In their report, which they published in 1843, they expressed their conviction that many improvements regarding safety were possible, and that in order to secure the adoption of such improvements:
“Legislation and government inspection would be of great value.”
The report of the South Shields Committee was an important instrument in making the public aware. of the need for legislation, for according to Fynes.
“through the report, Mr Mather brought the influence of the scientific world to bear upon the British public.”
Doctor Murray endorses this saying.
“to my simple understanding, Mr Mather has demonstrated clearly the necessity for legislative interference.”
Government investigation: Lord Ashley
Before the publication of this report, however, and largely through the efforts of Jude and Mather, Lord Ashley became interested in mining conditions and he determined to press for government inquiry. Since all the existing factory legislation was concerned with child labour, it was this aspect of mining that Lord Ashley decided to concentrate on. In 1840, to pacify his persistent demands, an investigation was undertaken to look into the conditions of employment of children working underground. The following year it was decided to include women working underground in the inquiry.
It was the report of this Commission, published in 1842 which finally put the whole horrifying picture before the public. It was a masterly document, being both clear and comprehensive, and containing. Much heart rending evidence given by children. of four years upwards.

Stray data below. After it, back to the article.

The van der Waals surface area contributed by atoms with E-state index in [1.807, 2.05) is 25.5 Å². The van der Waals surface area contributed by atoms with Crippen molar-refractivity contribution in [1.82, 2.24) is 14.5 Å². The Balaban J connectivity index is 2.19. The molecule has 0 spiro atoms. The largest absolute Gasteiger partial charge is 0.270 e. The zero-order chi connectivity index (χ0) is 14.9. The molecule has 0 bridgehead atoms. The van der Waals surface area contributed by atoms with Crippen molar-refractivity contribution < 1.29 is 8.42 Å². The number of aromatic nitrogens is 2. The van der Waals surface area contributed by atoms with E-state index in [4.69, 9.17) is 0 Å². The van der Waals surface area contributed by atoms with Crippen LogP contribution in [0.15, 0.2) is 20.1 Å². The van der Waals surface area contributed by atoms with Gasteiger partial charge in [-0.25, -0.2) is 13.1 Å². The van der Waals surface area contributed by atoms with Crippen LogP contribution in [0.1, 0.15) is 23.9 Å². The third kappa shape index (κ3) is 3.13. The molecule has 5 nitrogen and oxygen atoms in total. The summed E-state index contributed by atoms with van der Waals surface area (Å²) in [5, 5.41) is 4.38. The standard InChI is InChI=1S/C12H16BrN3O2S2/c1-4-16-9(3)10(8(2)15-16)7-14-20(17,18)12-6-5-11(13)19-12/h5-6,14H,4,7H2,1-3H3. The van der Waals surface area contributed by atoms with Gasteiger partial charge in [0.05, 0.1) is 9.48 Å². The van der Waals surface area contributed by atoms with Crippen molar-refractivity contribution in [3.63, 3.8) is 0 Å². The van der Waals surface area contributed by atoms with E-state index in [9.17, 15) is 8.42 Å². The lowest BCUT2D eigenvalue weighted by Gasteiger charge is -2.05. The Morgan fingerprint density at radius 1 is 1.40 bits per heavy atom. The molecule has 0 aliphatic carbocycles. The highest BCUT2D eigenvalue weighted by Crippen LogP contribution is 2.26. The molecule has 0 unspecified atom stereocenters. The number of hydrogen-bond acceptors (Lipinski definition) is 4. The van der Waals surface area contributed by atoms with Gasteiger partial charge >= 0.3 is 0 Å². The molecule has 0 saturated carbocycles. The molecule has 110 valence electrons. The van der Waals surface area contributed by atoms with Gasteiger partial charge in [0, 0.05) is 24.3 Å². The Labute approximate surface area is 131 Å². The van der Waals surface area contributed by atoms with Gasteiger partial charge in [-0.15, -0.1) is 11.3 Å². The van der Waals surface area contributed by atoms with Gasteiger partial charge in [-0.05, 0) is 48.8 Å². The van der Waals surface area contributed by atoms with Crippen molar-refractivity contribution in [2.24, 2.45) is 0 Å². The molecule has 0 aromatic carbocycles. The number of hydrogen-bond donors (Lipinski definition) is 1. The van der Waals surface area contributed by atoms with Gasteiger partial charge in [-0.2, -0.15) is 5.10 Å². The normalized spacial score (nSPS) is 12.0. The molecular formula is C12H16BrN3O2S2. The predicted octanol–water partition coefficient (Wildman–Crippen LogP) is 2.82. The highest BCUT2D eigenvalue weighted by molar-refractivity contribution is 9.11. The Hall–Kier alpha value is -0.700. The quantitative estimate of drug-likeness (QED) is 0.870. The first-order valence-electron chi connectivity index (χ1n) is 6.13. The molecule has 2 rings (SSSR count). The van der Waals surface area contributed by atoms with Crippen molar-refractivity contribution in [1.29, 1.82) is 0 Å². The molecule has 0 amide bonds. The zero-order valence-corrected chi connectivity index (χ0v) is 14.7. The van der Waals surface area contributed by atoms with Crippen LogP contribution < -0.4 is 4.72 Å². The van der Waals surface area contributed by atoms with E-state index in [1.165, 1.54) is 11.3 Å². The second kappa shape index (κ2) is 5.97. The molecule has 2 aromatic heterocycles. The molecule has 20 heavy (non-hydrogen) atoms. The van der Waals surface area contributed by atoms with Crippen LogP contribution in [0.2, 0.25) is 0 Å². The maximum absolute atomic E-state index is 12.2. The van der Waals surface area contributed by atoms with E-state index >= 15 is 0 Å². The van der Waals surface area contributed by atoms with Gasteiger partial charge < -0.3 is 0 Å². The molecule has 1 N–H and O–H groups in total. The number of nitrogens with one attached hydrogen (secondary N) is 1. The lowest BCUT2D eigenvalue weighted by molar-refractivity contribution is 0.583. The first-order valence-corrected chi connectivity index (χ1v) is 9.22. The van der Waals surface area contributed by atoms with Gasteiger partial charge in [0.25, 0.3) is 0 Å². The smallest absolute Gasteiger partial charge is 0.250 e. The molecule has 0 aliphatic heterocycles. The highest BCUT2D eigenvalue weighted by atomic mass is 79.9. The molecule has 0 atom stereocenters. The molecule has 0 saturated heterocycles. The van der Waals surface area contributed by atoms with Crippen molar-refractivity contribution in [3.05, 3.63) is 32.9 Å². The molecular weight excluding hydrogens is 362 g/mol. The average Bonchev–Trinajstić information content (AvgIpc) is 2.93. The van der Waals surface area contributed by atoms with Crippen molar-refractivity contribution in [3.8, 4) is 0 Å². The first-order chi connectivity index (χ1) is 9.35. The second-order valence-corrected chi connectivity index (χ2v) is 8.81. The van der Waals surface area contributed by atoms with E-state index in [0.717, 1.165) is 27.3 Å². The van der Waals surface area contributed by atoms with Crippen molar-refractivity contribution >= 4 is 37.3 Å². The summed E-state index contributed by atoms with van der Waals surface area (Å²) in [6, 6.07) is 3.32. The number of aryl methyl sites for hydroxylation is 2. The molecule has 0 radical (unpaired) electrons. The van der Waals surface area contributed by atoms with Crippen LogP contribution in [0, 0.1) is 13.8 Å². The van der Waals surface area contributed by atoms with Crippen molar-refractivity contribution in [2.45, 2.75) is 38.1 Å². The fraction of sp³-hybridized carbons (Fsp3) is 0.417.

By far the most remarkable feature of the whole report, however, and certainly that which made the greatest impact upon the public, was the inclusion of pictures to illustrate the appalling nature of the work. This was a complete innovation in government reports, and it created quite a stir in Victorian society, as indeed it was calculated to do.
The beginning of legislation: a bill was introduced
On 7 June 1842 when the report was only one month old and public interest and indignation were at their height, Lord Ashley seized the opportunity to introduce into the House of Commons a bill, which would give some protection to boys working in mines and would prohibit the employment in them of women and girls. He easily convinced the Commons when he told them:
“It is not possible for any man, if he have but a heart in his bosom, to read the details of this awful document without a combined feeling of shame, tears and indignation.”
In his references to the findings on the northern coal mines, he agreed that they indeed stood out in almost every respect in favourable contrast with other districts.
However, he went on to point out that even in this district, children of five or six years old were commonly employed in places where they were:
“compelled to pass through avenues not so good as a common sewer.”